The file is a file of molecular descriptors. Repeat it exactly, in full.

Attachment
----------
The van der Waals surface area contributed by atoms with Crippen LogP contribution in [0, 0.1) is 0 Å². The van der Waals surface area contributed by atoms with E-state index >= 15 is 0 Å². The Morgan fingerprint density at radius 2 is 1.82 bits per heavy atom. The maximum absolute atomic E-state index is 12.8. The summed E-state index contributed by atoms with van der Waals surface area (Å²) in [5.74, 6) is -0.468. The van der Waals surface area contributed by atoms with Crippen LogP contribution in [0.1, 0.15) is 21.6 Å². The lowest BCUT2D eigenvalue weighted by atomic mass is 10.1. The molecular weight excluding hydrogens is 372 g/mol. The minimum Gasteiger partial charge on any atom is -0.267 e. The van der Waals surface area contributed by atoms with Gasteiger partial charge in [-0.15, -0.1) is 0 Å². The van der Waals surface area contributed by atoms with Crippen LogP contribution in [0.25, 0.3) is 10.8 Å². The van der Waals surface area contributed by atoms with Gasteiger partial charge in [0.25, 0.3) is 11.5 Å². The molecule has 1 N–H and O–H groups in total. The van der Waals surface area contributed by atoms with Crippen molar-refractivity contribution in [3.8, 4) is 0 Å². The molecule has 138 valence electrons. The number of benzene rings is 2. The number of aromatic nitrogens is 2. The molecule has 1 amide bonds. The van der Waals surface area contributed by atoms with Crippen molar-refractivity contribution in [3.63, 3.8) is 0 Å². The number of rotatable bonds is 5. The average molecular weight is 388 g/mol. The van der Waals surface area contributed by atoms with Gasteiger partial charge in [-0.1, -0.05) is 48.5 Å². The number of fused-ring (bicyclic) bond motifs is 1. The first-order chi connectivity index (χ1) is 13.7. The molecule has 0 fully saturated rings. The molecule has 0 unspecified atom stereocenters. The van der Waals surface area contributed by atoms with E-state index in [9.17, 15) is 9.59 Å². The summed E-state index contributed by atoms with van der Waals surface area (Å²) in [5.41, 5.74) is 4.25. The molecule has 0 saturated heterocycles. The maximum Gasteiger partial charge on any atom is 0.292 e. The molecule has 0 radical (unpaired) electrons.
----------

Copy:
The van der Waals surface area contributed by atoms with Crippen LogP contribution in [0, 0.1) is 0 Å². The van der Waals surface area contributed by atoms with E-state index >= 15 is 0 Å². The Morgan fingerprint density at radius 2 is 1.82 bits per heavy atom. The maximum absolute atomic E-state index is 12.8. The summed E-state index contributed by atoms with van der Waals surface area (Å²) in [5.74, 6) is -0.468. The van der Waals surface area contributed by atoms with Crippen LogP contribution in [0.1, 0.15) is 21.6 Å². The lowest BCUT2D eigenvalue weighted by atomic mass is 10.1. The molecular weight excluding hydrogens is 372 g/mol. The minimum Gasteiger partial charge on any atom is -0.267 e. The van der Waals surface area contributed by atoms with Gasteiger partial charge in [-0.15, -0.1) is 0 Å². The van der Waals surface area contributed by atoms with Crippen LogP contribution in [0.25, 0.3) is 10.8 Å². The van der Waals surface area contributed by atoms with Gasteiger partial charge in [0.25, 0.3) is 11.5 Å². The molecule has 1 N–H and O–H groups in total. The van der Waals surface area contributed by atoms with Crippen molar-refractivity contribution in [3.8, 4) is 0 Å². The molecule has 138 valence electrons. The number of benzene rings is 2. The number of aromatic nitrogens is 2. The molecule has 1 amide bonds. The van der Waals surface area contributed by atoms with Crippen molar-refractivity contribution in [3.63, 3.8) is 0 Å². The number of rotatable bonds is 5. The average molecular weight is 388 g/mol. The van der Waals surface area contributed by atoms with Gasteiger partial charge in [-0.1, -0.05) is 48.5 Å². The number of fused-ring (bicyclic) bond motifs is 1. The first-order chi connectivity index (χ1) is 13.7. The molecule has 0 fully saturated rings. The molecule has 0 unspecified atom stereocenters. The van der Waals surface area contributed by atoms with E-state index in [9.17, 15) is 9.59 Å². The summed E-state index contributed by atoms with van der Waals surface area (Å²) in [5.41, 5.74) is 4.25. The molecule has 0 saturated heterocycles. The maximum Gasteiger partial charge on any atom is 0.292 e. The molecule has 0 radical (unpaired) electrons.